Although CagA was effective to define the false-negative group of H. pylori infection, its effect modification among the H. pylori–positive group was not as marked as expected. Accumulating evidence indicates there is an association between clinical outcome and genotype of the CagA pathogenicity island as well as CagA serology in Western patients but not in Japanese patients (45-47). However, a recent case-control study (48) conducted in Japan showed a >13-fold risk of noncardia gastric cancer for both H. pylori IgG- and CagA-positive subjects compared with subjects who are negative for both. Furthermore, Tatemichi et al. (49) investigated ethnic differences of CagA serology in two sets of case-control subjects, Japanese Brazilians and non-Japanese Brazilians; the CagA antibody also was found to be a useful marker for gastric cancer in Japanese subjects. Nevertheless, numerical results from studies using different antigens and different protocols may not be comparable, and Yamaoka and Graham pointed out that serologic tests yield a lower estimate of CagA status than PCR or immunoblotting of H. pylori isolates (50). They also examined the reliability of the serum anti-CagA antibody assay using four different tests and concluded that none could be recommended for determining the CagA status (51). Our measurement of CagA status was based on ELISA kit from Sceti. Misclassification due to measurement tool and assay performance may be inevitable. Thus, much caution may be needed in interpreting the results regarding CagA status.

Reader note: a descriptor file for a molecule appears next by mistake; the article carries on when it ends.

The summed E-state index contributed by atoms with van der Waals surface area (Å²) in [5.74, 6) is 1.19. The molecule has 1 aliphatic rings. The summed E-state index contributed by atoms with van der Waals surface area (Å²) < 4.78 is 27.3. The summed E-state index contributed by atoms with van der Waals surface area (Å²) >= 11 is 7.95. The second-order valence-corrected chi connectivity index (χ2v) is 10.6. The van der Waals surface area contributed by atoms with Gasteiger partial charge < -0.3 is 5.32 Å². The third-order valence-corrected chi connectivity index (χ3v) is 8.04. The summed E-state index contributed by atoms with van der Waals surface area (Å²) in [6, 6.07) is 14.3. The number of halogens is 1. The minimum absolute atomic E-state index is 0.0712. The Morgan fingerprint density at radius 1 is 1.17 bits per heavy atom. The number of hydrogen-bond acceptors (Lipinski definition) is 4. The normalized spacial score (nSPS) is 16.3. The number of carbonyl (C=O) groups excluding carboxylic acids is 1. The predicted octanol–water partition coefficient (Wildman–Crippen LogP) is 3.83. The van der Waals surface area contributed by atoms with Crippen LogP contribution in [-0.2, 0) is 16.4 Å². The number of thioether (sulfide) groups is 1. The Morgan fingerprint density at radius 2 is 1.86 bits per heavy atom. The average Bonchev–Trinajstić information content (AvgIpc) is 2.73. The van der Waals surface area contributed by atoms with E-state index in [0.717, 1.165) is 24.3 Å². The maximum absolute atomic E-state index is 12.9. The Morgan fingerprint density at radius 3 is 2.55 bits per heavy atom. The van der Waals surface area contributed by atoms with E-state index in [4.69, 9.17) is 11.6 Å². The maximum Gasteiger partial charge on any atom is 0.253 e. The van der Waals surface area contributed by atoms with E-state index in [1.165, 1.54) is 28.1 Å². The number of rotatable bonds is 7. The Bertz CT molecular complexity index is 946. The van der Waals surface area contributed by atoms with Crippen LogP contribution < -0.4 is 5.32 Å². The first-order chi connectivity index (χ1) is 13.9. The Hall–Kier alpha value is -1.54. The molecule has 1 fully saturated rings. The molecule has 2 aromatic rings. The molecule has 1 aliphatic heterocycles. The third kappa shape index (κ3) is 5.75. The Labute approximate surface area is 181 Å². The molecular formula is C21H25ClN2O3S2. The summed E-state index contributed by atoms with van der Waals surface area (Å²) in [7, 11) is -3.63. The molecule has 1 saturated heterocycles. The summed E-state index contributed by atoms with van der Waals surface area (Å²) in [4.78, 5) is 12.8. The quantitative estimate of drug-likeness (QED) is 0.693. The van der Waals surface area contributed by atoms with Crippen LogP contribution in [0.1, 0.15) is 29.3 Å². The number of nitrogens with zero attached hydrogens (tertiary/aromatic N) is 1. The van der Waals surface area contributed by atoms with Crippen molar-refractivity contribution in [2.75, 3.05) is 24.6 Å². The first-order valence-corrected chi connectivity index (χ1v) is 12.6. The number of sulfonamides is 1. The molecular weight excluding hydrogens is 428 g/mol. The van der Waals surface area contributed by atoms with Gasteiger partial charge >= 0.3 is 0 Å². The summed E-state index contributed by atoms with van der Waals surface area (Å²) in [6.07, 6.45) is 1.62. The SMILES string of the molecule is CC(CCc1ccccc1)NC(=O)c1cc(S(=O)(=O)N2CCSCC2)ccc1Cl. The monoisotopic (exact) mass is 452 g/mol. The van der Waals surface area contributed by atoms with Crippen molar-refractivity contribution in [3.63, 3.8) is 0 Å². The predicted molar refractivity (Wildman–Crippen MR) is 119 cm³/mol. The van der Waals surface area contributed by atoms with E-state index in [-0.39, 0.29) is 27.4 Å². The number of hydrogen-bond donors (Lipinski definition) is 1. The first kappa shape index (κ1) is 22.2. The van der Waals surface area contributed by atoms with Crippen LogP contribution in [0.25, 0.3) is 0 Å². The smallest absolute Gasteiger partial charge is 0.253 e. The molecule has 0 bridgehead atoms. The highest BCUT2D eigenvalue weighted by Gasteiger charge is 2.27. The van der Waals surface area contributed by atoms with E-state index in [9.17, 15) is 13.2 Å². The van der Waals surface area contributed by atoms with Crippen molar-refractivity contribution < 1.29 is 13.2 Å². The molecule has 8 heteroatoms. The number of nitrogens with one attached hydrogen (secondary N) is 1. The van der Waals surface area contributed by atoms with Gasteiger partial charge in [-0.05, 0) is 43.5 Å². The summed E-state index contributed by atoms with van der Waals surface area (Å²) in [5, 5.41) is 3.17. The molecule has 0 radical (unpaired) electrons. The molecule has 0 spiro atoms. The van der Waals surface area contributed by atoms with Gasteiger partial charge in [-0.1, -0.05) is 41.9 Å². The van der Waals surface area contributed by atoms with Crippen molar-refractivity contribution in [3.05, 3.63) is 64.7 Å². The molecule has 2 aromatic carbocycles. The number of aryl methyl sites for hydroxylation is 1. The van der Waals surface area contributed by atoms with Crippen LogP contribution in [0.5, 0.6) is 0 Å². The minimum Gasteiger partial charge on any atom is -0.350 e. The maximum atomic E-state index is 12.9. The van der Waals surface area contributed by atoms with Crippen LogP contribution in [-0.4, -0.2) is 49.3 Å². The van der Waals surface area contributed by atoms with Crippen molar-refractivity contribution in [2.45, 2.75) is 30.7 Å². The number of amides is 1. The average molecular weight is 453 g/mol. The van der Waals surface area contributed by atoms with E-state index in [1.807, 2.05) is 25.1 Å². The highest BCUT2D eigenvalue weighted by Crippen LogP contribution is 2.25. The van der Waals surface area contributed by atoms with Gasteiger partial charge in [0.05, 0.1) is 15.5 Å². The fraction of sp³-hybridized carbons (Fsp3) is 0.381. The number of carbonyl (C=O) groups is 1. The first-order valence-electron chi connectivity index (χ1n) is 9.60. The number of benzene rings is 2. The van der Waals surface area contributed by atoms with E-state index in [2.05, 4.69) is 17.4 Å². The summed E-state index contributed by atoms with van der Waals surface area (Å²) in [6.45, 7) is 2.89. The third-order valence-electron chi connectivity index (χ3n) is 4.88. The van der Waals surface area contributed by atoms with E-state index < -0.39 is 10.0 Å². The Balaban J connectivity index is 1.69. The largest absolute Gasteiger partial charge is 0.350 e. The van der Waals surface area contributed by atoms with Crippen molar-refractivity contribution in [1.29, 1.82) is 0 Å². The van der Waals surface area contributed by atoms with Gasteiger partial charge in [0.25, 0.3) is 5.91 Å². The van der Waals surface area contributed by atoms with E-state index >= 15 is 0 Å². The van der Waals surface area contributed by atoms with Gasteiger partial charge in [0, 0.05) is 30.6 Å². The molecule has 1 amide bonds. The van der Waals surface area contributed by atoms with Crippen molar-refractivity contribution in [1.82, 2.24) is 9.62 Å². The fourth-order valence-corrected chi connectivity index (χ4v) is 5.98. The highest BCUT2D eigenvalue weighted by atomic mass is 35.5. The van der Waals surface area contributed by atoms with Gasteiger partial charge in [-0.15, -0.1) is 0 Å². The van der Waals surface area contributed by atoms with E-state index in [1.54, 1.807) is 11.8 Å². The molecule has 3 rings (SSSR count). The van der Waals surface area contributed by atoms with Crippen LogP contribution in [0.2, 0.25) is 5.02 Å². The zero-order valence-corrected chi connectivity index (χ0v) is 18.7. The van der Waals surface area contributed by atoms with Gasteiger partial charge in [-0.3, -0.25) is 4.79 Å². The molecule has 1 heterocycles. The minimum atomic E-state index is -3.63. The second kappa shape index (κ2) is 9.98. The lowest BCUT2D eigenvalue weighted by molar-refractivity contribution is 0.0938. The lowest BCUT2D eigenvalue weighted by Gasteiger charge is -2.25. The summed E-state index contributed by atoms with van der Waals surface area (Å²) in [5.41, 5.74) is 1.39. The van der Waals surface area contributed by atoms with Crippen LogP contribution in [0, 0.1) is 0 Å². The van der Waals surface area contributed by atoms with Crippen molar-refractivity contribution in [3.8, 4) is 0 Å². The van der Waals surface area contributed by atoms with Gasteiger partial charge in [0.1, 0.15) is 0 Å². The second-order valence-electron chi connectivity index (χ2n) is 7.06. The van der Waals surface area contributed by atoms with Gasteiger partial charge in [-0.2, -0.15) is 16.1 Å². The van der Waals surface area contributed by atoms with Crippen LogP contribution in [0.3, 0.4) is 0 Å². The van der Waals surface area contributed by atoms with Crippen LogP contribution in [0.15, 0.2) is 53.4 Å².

The severity of atrophic gastritis indicated by the pepsinogen index was associated with gastric cancer with a significant trend. In addition, for the combination of H. pylori and pepsinogen status, subjects were further divided by the severity of atrophic gastritis among H. pylori–seronegative and pepsinogen-positive groups. More severe atrophy was associated with a higher OR of developing gastric cancer. The ORs for pepsinogen index 2+ and 3+ were 3.3 and 6.5, respectively. Likewise, the severity was associated with a high OR among H. pylori–seropositive subjects; the value for H. pylori seropositivity and pepsinogen index +, 2+, and 3+ were calculated as 7.8, 8.7, and 12.6, respectively.